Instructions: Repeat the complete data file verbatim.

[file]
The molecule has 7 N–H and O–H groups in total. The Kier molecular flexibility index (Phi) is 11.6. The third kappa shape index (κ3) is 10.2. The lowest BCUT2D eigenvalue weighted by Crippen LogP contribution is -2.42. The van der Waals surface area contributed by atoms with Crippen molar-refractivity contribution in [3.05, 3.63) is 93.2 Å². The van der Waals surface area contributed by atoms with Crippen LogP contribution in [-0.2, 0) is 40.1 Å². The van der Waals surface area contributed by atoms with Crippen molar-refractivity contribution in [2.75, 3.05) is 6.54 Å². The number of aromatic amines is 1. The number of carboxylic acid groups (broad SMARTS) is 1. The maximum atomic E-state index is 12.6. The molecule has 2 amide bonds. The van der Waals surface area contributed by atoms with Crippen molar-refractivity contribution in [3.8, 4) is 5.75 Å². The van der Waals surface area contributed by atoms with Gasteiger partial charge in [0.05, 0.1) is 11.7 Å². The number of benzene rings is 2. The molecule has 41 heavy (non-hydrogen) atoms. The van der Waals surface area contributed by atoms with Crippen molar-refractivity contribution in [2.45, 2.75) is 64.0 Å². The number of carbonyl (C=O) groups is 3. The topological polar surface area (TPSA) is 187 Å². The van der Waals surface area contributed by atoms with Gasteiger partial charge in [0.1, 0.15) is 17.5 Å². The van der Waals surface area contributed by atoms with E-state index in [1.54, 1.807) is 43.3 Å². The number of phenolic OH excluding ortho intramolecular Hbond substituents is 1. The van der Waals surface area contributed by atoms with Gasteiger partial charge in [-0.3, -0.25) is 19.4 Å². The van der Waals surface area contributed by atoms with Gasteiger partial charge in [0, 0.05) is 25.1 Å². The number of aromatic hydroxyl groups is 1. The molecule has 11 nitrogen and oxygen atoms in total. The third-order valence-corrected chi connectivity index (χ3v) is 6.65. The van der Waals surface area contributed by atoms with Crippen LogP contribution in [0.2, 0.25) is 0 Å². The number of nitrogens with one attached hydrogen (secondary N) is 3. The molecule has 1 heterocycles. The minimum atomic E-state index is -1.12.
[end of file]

The molecule has 7 N–H and O–H groups in total. The Kier molecular flexibility index (Phi) is 11.6. The third kappa shape index (κ3) is 10.2. The lowest BCUT2D eigenvalue weighted by Crippen LogP contribution is -2.42. The van der Waals surface area contributed by atoms with Crippen molar-refractivity contribution in [3.05, 3.63) is 93.2 Å². The van der Waals surface area contributed by atoms with Crippen LogP contribution in [-0.2, 0) is 40.1 Å². The van der Waals surface area contributed by atoms with Crippen molar-refractivity contribution in [2.75, 3.05) is 6.54 Å². The number of aromatic amines is 1. The number of carboxylic acid groups (broad SMARTS) is 1. The maximum atomic E-state index is 12.6. The molecule has 2 amide bonds. The van der Waals surface area contributed by atoms with Crippen molar-refractivity contribution in [3.8, 4) is 5.75 Å². The van der Waals surface area contributed by atoms with Gasteiger partial charge in [0.05, 0.1) is 11.7 Å². The number of benzene rings is 2. The molecule has 41 heavy (non-hydrogen) atoms. The van der Waals surface area contributed by atoms with Crippen molar-refractivity contribution in [2.45, 2.75) is 64.0 Å². The number of carbonyl (C=O) groups is 3. The topological polar surface area (TPSA) is 187 Å². The van der Waals surface area contributed by atoms with Gasteiger partial charge in [0.1, 0.15) is 17.5 Å². The van der Waals surface area contributed by atoms with E-state index in [1.54, 1.807) is 43.3 Å². The number of phenolic OH excluding ortho intramolecular Hbond substituents is 1. The van der Waals surface area contributed by atoms with Gasteiger partial charge in [-0.3, -0.25) is 19.4 Å². The van der Waals surface area contributed by atoms with Gasteiger partial charge in [0, 0.05) is 25.1 Å². The number of aromatic hydroxyl groups is 1. The molecule has 11 nitrogen and oxygen atoms in total. The third-order valence-corrected chi connectivity index (χ3v) is 6.65. The van der Waals surface area contributed by atoms with Crippen LogP contribution in [0.2, 0.25) is 0 Å². The number of nitrogens with one attached hydrogen (secondary N) is 3. The molecule has 1 heterocycles. The minimum atomic E-state index is -1.12.